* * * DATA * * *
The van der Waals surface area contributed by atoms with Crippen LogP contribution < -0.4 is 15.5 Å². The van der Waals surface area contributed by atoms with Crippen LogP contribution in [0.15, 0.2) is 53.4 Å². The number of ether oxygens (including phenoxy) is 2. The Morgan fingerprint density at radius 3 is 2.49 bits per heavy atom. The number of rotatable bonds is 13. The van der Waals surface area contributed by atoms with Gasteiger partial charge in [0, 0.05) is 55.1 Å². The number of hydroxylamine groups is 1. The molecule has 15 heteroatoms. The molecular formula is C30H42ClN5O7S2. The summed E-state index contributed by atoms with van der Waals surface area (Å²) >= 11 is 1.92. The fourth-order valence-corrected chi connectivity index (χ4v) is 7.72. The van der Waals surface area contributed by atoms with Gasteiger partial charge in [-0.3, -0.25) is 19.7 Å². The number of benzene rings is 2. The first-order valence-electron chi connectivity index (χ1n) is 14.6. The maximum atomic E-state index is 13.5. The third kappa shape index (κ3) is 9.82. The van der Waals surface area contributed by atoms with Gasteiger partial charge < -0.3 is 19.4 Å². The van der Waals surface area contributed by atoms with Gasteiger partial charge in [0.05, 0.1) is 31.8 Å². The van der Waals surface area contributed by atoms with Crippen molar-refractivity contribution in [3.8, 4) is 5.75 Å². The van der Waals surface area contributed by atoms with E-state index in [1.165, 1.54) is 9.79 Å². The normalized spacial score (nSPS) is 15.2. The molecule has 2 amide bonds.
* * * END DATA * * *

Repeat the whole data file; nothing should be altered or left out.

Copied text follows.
The van der Waals surface area contributed by atoms with Crippen LogP contribution < -0.4 is 15.5 Å². The van der Waals surface area contributed by atoms with Crippen LogP contribution in [0.15, 0.2) is 53.4 Å². The number of ether oxygens (including phenoxy) is 2. The Morgan fingerprint density at radius 3 is 2.49 bits per heavy atom. The number of rotatable bonds is 13. The van der Waals surface area contributed by atoms with Gasteiger partial charge in [0, 0.05) is 55.1 Å². The number of hydroxylamine groups is 1. The molecule has 15 heteroatoms. The molecular formula is C30H42ClN5O7S2. The summed E-state index contributed by atoms with van der Waals surface area (Å²) >= 11 is 1.92. The fourth-order valence-corrected chi connectivity index (χ4v) is 7.72. The van der Waals surface area contributed by atoms with Gasteiger partial charge in [-0.3, -0.25) is 19.7 Å². The number of benzene rings is 2. The first-order valence-electron chi connectivity index (χ1n) is 14.6. The maximum atomic E-state index is 13.5. The third kappa shape index (κ3) is 9.82. The van der Waals surface area contributed by atoms with Gasteiger partial charge < -0.3 is 19.4 Å². The van der Waals surface area contributed by atoms with Gasteiger partial charge in [0.05, 0.1) is 31.8 Å². The van der Waals surface area contributed by atoms with Crippen molar-refractivity contribution in [3.8, 4) is 5.75 Å². The van der Waals surface area contributed by atoms with E-state index in [1.165, 1.54) is 9.79 Å². The normalized spacial score (nSPS) is 15.2. The molecule has 2 amide bonds.